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Healthy store cupboard nutrition with James Wong

Posted by Liz Earle Beauty Co.

June 11, 2020

2 min read

Store cupboard staples – think tinned tomatoes and dried fruit – may not be the most fashionable food trend going, but since fresh produce has become harder to get hold of (and our favourite restaurants and cafes remain closed) these so-called processed foods have really come into their own. And while you might suspect it’s a trade off in terms of nutrition, our Ethnobotanist James Wong disagrees. In fact, in some cases he thinks simple store cupboard foods can be as healthy or even healthier than their fresh counterparts. Collected in the process of researching his most recent book – 10-a-day the easy way – he also has the science to prove it!

Lycopene-packed tinned tomatoes

Lycopene-packed tinned tomatoes

Tomatoes and their products are by far the richest known source of an antioxidant and phytonutrient called lycopene – a pigment found in tomato skin that’s attracted keen interest from scientists all over the world for its potential health benefits. But did you know there’s twice the level of lycopene in tinned tomatoes as fresh? That’s because cooking liberates the lycopene and puts it into a liquid form, which makes it more easily absorbable by our bodies. There’s even more lycopene in tomato puree, so for around 80p you can pick up a tube of the richest known source – plus a single tablespoon counts towards your 5 a day.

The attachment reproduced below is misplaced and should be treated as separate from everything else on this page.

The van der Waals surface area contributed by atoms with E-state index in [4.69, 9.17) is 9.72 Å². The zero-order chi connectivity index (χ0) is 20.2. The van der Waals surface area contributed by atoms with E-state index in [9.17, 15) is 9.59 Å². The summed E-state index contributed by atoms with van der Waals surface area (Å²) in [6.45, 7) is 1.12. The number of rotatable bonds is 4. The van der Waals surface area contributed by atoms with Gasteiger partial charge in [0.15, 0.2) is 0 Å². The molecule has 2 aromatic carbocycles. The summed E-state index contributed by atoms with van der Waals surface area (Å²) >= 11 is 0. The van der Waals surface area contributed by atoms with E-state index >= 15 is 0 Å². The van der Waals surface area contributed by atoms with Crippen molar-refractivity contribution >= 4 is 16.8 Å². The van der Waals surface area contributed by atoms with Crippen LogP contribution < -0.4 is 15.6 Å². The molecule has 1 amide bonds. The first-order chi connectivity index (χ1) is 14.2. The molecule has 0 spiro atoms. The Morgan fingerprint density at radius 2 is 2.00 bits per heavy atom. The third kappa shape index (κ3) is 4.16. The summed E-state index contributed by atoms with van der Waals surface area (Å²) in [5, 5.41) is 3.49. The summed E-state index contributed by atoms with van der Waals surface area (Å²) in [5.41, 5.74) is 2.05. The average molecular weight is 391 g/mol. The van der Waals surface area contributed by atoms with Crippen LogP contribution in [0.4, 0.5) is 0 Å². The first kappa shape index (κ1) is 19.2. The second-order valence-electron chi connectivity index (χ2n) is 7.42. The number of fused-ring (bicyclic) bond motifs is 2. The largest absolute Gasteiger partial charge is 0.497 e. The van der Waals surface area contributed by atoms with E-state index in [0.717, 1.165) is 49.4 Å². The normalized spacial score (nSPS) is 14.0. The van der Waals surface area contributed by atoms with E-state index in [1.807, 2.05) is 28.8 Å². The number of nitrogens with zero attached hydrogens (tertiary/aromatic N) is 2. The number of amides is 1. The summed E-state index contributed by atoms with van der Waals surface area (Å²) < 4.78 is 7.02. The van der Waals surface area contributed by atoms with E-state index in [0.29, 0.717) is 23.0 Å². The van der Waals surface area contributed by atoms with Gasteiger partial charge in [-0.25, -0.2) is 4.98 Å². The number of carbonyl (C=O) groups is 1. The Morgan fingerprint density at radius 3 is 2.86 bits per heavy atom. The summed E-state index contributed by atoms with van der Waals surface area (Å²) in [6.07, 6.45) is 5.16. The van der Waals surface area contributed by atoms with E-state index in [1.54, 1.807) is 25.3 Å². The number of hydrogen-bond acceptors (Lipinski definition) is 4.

Pack a punch with pumpkin puree

Pack a punch with pumpkin puree

Pumpkins are around 70-80% water, so sneak some tinned pumpkin puree into almost any recipe in place of water or milk and help yourself on the way to 5-a-day. For instance, add it instead of milk into a white sauce for mac and cheese, or whip some into a batch of pancakes. This is a super simple way to get more veg onto your plate, especially if your kids aren’t that keen.

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Carotene-rich pineapple

I know it’s not cool, but I love tinned pineapple and I can’t recommend the variety ‘Gold’ highly enough (sold by various brands). That’s because it contains three times the carotenes of other varieties – carotenes are a substance that can be converted by your body into vitamin A. It also contains twice the vitamin C, plus it tastes sweeter! This isn’t because it contains more sugar, but because it’s been bred to be less acidic, which also makes it better for your teeth.

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A little dried fruit goes a long way

Just 30g of dried fruit, like raisins, counts as one portion of your 5-a-day, which makes them a really cheap and easy way to boost nutrition, plus they have a much longer shelf-life which reduces the risk of food waste – a huge but largely unknown contributor to carbon emissions. Plus grapes are technically a berry, so instead of struggling to track down expensive blueberries, sprinkle these on your porridge for instant nutrition and a hit of sweetness.

“Food doesn’t have to be super expensive to be healthy. By all means keep eating fresh, but there’s no need to shy away from any of these store cupboard saviours because they represent accessible and affordable nutrition, especially in these challenging times.”